We drove a short distance from the hotel over to the Garvin Woodland Garden. We had another coupon, and we got in for the senior rate $5 minus $1 each took the golf cart tour which was $6 each. This was very enjoyable. There were snowdrops and crocuses out, and some daffodils, some camellias, and an occasional azalea. There were a lot of water features, waterfalls and bridges.
Afterwards they asked me to fill out a questionnaire about how we had liked it, and one of the questions was what other Botanical Gardens we had visited. I started to try to list them and remembered 12 of them, but I forgot the Santo Domingo Botanical Garden, the Birmingham Botanical Garden and the Brookgreen Gardens in SC. That would have made 15.
This year (in addition to Santo Domingo and Birmingham) we've been to
*Dallas Arboretum and Botanical Garden
*Harry Leu Garden
*Edison Estate in Ft. Myers
*Key West Botanical Garden
*Sugar Mill Gardens in Port Orange
*Elizabethan Garden on Roanoke Island
*Bouchart Gardens in Canada
*Golden Gate Park
Central Avenue Old Buildings with Decoration
These structures are really quite magnificent and some still kept in good condition. Most are form 1920-30's era, and brick was the thing to build with then to protect from fires, as happened in the past. The Plaza hotel may be open and comments says has 35 rooms. The adjacent building was on old movie theater that still has a balcony overhang with bulb lights.
Hot Springs, Arkansas
Hot Spring's is only a 4 hour drive from Dallas, who knew. My friends and I headed that way in April for a friend's wedding. It was a very cute little town that is a nice quaint size and touristy enough to give you something to do.
The town revolves around the strip of bathhouses that were used for many years as basic cure-alls, there is one that is still active and you can schedule appointments there for your own enjoyment.
The water that comes from the natural sources are extra warm, it's a very interesting phenomenon. While we were there, there was a jazz festival going on in the middle of the town. We did find an okay club with pool tables, music, dancing. We walked down the main street and watched people blowing glass, tasted the most amazing fried pickles, and hiked up the most challenging route to the look-out tower.
Overall, it really did feel like a holiday, and so close-by.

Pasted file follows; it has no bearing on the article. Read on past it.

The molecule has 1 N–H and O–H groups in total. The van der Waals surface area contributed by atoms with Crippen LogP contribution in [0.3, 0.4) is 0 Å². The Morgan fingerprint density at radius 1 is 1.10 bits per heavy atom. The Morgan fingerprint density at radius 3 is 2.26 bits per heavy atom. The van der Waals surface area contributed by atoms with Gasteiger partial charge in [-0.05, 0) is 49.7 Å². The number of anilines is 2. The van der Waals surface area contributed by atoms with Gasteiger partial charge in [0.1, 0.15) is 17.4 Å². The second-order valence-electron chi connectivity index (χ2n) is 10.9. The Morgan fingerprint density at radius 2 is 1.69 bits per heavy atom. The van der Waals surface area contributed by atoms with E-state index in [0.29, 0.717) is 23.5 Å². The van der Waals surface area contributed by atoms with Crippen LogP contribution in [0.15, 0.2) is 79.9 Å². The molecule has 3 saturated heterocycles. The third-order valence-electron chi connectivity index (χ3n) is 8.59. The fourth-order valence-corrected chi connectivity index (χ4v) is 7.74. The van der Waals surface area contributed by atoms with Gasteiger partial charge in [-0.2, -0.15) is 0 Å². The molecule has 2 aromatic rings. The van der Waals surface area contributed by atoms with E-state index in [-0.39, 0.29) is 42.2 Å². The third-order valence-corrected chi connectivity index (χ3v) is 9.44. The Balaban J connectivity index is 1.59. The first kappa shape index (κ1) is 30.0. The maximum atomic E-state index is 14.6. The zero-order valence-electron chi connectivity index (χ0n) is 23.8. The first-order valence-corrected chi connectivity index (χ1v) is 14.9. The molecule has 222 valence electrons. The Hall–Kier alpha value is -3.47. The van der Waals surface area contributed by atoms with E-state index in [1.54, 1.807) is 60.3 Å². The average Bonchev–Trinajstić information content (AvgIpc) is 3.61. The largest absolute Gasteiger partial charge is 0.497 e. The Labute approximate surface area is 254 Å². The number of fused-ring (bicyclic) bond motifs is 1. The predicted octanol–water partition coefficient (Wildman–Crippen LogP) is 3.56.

We hiked up this hill by a route that was labeled as one of the more challenging. We took multiple breaks on the way, but the view at the top was pretty worth it. We went into the Hot Springs Mountain Tower which you can see above the trees in this photo, but decided not to pay to go to the top as we were being frugal, and had been told the view didn't get significantly better than what we'd already seen.
"Following information from www.hotsprings.com"
For centuries, this misty Ouachita mountain valley was revered by Native Americans as a place of neutrality where all tribes could bathe in peace. In 1832 Congress set aside the thermal springs site as a federal reservation, making Hot Springs the oldest park in the national park system protected by law.
Until the advent of modern medicine in the late 1940's, visitors from around the world flocked to the springs to bathe in its healing thermal waters. Modern generations have carefully preserved the rich history of the springs and the bathing rituals that made the springs a world attraction.
Cool mineral water also flows from these magical springs, and when you visit Bathhouse Row National Park, you'll probably see folks driving up in their cars, hopping out and filling up their water jugs. Take a sip and see how delicious Hot Springs' cool water can be.
Take a tour through the past in the Fordyce Bathhouse and Visitors Center on historic Bathhouse Row and bathe your tensions away in 147 degrees of soothing mineral spring water at one of Hot Springs modern, full-service spa salons.